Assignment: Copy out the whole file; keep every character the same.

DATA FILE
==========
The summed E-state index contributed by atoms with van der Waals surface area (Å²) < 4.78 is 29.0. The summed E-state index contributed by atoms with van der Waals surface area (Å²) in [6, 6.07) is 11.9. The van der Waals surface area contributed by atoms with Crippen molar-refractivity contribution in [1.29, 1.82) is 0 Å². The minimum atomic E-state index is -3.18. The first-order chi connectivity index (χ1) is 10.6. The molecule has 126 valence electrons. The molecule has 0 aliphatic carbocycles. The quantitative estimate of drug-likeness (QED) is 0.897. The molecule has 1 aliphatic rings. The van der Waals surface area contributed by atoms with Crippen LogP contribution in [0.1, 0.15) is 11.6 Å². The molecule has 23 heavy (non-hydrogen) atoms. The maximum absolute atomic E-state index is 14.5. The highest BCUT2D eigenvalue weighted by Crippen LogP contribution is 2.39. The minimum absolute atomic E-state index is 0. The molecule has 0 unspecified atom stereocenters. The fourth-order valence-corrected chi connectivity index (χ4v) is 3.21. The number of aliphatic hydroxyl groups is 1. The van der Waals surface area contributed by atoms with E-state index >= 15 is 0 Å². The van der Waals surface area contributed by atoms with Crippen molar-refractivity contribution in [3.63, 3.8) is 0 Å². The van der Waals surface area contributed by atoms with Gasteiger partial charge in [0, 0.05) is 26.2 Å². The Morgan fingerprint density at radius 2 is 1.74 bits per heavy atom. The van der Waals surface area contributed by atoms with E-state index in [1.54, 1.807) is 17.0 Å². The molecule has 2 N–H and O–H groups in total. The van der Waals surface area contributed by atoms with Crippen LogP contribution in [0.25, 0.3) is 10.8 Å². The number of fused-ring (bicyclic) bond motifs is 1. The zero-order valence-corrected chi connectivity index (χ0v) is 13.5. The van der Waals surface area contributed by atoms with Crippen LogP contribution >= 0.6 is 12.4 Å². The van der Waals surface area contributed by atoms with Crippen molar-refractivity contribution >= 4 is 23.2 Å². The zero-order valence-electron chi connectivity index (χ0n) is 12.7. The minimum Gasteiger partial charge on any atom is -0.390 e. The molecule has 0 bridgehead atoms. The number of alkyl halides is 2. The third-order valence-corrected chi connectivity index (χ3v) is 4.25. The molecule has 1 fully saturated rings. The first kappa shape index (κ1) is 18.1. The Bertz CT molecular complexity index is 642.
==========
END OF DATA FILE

The summed E-state index contributed by atoms with van der Waals surface area (Å²) < 4.78 is 29.0. The summed E-state index contributed by atoms with van der Waals surface area (Å²) in [6, 6.07) is 11.9. The van der Waals surface area contributed by atoms with Crippen molar-refractivity contribution in [1.29, 1.82) is 0 Å². The minimum atomic E-state index is -3.18. The first-order chi connectivity index (χ1) is 10.6. The molecule has 126 valence electrons. The molecule has 0 aliphatic carbocycles. The quantitative estimate of drug-likeness (QED) is 0.897. The molecule has 1 aliphatic rings. The van der Waals surface area contributed by atoms with Crippen LogP contribution in [0.1, 0.15) is 11.6 Å². The molecule has 23 heavy (non-hydrogen) atoms. The maximum absolute atomic E-state index is 14.5. The highest BCUT2D eigenvalue weighted by Crippen LogP contribution is 2.39. The minimum absolute atomic E-state index is 0. The molecule has 0 unspecified atom stereocenters. The fourth-order valence-corrected chi connectivity index (χ4v) is 3.21. The number of aliphatic hydroxyl groups is 1. The van der Waals surface area contributed by atoms with E-state index >= 15 is 0 Å². The van der Waals surface area contributed by atoms with Crippen molar-refractivity contribution in [3.63, 3.8) is 0 Å². The van der Waals surface area contributed by atoms with Gasteiger partial charge in [0, 0.05) is 26.2 Å². The Morgan fingerprint density at radius 2 is 1.74 bits per heavy atom. The van der Waals surface area contributed by atoms with E-state index in [1.54, 1.807) is 17.0 Å². The molecule has 2 N–H and O–H groups in total. The van der Waals surface area contributed by atoms with Crippen LogP contribution in [0.25, 0.3) is 10.8 Å². The number of fused-ring (bicyclic) bond motifs is 1. The zero-order valence-corrected chi connectivity index (χ0v) is 13.5. The van der Waals surface area contributed by atoms with Crippen LogP contribution >= 0.6 is 12.4 Å². The van der Waals surface area contributed by atoms with Crippen molar-refractivity contribution >= 4 is 23.2 Å². The zero-order valence-electron chi connectivity index (χ0n) is 12.7. The minimum Gasteiger partial charge on any atom is -0.390 e. The molecule has 0 bridgehead atoms. The number of alkyl halides is 2. The third-order valence-corrected chi connectivity index (χ3v) is 4.25. The molecule has 1 fully saturated rings. The first kappa shape index (κ1) is 18.1. The Bertz CT molecular complexity index is 642.